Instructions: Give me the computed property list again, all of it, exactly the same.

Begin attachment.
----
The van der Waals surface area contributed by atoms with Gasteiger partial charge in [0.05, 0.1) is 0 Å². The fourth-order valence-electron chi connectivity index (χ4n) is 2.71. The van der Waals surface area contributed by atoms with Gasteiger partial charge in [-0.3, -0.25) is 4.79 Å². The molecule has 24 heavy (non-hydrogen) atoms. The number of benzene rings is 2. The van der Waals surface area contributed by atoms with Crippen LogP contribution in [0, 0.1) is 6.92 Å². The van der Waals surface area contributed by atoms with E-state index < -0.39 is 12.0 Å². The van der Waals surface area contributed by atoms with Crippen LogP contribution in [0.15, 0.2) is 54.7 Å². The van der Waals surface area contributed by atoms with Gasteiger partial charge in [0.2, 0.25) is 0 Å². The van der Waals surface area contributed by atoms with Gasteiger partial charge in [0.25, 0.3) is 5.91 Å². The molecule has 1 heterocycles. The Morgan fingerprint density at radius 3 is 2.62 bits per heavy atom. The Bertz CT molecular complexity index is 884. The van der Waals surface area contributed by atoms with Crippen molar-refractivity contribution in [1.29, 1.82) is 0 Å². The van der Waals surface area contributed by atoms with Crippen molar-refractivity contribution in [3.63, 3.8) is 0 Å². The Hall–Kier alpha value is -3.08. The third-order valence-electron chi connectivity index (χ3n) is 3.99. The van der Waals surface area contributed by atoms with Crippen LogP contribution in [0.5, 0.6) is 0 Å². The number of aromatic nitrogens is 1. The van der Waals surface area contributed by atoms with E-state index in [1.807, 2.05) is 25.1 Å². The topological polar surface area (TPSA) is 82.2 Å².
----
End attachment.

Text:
The van der Waals surface area contributed by atoms with Gasteiger partial charge in [0.05, 0.1) is 0 Å². The fourth-order valence-electron chi connectivity index (χ4n) is 2.71. The van der Waals surface area contributed by atoms with Gasteiger partial charge in [-0.3, -0.25) is 4.79 Å². The molecule has 24 heavy (non-hydrogen) atoms. The number of benzene rings is 2. The van der Waals surface area contributed by atoms with Crippen LogP contribution in [0, 0.1) is 6.92 Å². The van der Waals surface area contributed by atoms with E-state index < -0.39 is 12.0 Å². The van der Waals surface area contributed by atoms with Crippen LogP contribution in [0.15, 0.2) is 54.7 Å². The van der Waals surface area contributed by atoms with Gasteiger partial charge in [0.2, 0.25) is 0 Å². The van der Waals surface area contributed by atoms with Gasteiger partial charge in [0.25, 0.3) is 5.91 Å². The molecule has 1 heterocycles. The Morgan fingerprint density at radius 3 is 2.62 bits per heavy atom. The Bertz CT molecular complexity index is 884. The van der Waals surface area contributed by atoms with Crippen molar-refractivity contribution in [1.29, 1.82) is 0 Å². The van der Waals surface area contributed by atoms with Crippen molar-refractivity contribution in [3.63, 3.8) is 0 Å². The Hall–Kier alpha value is -3.08. The third-order valence-electron chi connectivity index (χ3n) is 3.99. The van der Waals surface area contributed by atoms with Crippen LogP contribution in [0.5, 0.6) is 0 Å². The number of aromatic nitrogens is 1. The van der Waals surface area contributed by atoms with E-state index in [1.807, 2.05) is 25.1 Å². The topological polar surface area (TPSA) is 82.2 Å².